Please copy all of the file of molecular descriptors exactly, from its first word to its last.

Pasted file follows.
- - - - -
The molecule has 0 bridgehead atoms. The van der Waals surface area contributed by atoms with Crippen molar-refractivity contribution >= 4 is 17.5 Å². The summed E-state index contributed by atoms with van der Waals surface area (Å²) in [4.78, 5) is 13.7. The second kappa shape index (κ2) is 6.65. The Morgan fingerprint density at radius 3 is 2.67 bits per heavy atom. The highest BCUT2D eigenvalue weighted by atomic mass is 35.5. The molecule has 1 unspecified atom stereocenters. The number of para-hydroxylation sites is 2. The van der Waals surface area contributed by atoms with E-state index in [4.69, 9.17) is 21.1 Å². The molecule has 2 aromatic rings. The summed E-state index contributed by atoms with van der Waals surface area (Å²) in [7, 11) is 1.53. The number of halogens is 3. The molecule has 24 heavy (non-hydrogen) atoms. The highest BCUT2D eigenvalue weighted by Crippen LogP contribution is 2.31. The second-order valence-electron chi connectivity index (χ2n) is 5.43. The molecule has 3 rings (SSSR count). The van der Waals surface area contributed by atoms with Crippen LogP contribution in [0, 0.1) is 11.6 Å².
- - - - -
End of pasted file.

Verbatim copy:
The molecule has 0 bridgehead atoms. The van der Waals surface area contributed by atoms with Crippen molar-refractivity contribution >= 4 is 17.5 Å². The summed E-state index contributed by atoms with van der Waals surface area (Å²) in [4.78, 5) is 13.7. The second kappa shape index (κ2) is 6.65. The Morgan fingerprint density at radius 3 is 2.67 bits per heavy atom. The highest BCUT2D eigenvalue weighted by atomic mass is 35.5. The molecule has 1 unspecified atom stereocenters. The number of para-hydroxylation sites is 2. The van der Waals surface area contributed by atoms with E-state index in [4.69, 9.17) is 21.1 Å². The molecule has 2 aromatic rings. The summed E-state index contributed by atoms with van der Waals surface area (Å²) in [7, 11) is 1.53. The number of halogens is 3. The molecule has 24 heavy (non-hydrogen) atoms. The highest BCUT2D eigenvalue weighted by Crippen LogP contribution is 2.31. The second-order valence-electron chi connectivity index (χ2n) is 5.43. The molecule has 3 rings (SSSR count). The van der Waals surface area contributed by atoms with Crippen LogP contribution in [0, 0.1) is 11.6 Å².